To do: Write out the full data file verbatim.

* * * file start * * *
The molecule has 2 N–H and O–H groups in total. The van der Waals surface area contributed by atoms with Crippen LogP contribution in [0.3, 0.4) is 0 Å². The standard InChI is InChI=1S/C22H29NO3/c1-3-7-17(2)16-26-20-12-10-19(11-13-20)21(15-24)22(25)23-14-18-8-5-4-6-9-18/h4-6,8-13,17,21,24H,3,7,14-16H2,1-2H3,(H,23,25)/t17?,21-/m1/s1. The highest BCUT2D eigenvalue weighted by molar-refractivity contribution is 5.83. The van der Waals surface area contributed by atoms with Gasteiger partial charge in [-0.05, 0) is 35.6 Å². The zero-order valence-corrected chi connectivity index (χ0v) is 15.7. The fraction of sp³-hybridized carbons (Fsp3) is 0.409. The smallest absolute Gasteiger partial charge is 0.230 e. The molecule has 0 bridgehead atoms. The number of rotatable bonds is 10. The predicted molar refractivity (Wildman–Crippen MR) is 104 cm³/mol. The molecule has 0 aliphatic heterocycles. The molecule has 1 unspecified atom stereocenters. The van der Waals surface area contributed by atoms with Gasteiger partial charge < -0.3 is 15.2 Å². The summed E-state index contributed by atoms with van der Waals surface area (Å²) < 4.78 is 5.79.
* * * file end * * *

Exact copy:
The molecule has 2 N–H and O–H groups in total. The van der Waals surface area contributed by atoms with Crippen LogP contribution in [0.3, 0.4) is 0 Å². The standard InChI is InChI=1S/C22H29NO3/c1-3-7-17(2)16-26-20-12-10-19(11-13-20)21(15-24)22(25)23-14-18-8-5-4-6-9-18/h4-6,8-13,17,21,24H,3,7,14-16H2,1-2H3,(H,23,25)/t17?,21-/m1/s1. The highest BCUT2D eigenvalue weighted by molar-refractivity contribution is 5.83. The van der Waals surface area contributed by atoms with Gasteiger partial charge in [-0.05, 0) is 35.6 Å². The zero-order valence-corrected chi connectivity index (χ0v) is 15.7. The fraction of sp³-hybridized carbons (Fsp3) is 0.409. The smallest absolute Gasteiger partial charge is 0.230 e. The molecule has 0 bridgehead atoms. The number of rotatable bonds is 10. The predicted molar refractivity (Wildman–Crippen MR) is 104 cm³/mol. The molecule has 0 aliphatic heterocycles. The molecule has 1 unspecified atom stereocenters. The van der Waals surface area contributed by atoms with Gasteiger partial charge < -0.3 is 15.2 Å². The summed E-state index contributed by atoms with van der Waals surface area (Å²) < 4.78 is 5.79.